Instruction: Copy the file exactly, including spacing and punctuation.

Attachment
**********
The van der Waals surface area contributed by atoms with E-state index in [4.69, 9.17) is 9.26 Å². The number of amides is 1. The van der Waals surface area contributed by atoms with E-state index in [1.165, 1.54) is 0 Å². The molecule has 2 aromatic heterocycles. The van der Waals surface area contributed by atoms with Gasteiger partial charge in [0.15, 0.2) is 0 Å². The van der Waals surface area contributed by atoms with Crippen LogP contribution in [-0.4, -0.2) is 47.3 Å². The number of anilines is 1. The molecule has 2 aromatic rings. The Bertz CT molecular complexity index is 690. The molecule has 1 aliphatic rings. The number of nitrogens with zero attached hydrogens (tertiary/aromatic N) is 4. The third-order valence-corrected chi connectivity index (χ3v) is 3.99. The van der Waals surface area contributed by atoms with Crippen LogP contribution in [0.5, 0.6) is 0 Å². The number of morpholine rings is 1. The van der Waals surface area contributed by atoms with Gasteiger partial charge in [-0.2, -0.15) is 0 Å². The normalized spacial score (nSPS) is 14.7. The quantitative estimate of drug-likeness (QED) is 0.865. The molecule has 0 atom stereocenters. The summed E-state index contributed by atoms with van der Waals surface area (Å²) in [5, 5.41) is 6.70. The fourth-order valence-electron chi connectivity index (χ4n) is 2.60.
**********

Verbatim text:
The van der Waals surface area contributed by atoms with E-state index in [4.69, 9.17) is 9.26 Å². The number of amides is 1. The van der Waals surface area contributed by atoms with E-state index in [1.165, 1.54) is 0 Å². The molecule has 2 aromatic heterocycles. The van der Waals surface area contributed by atoms with Gasteiger partial charge in [0.15, 0.2) is 0 Å². The van der Waals surface area contributed by atoms with Crippen LogP contribution in [-0.4, -0.2) is 47.3 Å². The number of anilines is 1. The molecule has 2 aromatic rings. The Bertz CT molecular complexity index is 690. The molecule has 1 aliphatic rings. The number of nitrogens with zero attached hydrogens (tertiary/aromatic N) is 4. The third-order valence-corrected chi connectivity index (χ3v) is 3.99. The van der Waals surface area contributed by atoms with Crippen LogP contribution in [0.5, 0.6) is 0 Å². The number of morpholine rings is 1. The van der Waals surface area contributed by atoms with Gasteiger partial charge in [-0.2, -0.15) is 0 Å². The normalized spacial score (nSPS) is 14.7. The quantitative estimate of drug-likeness (QED) is 0.865. The molecule has 0 atom stereocenters. The summed E-state index contributed by atoms with van der Waals surface area (Å²) in [5, 5.41) is 6.70. The fourth-order valence-electron chi connectivity index (χ4n) is 2.60.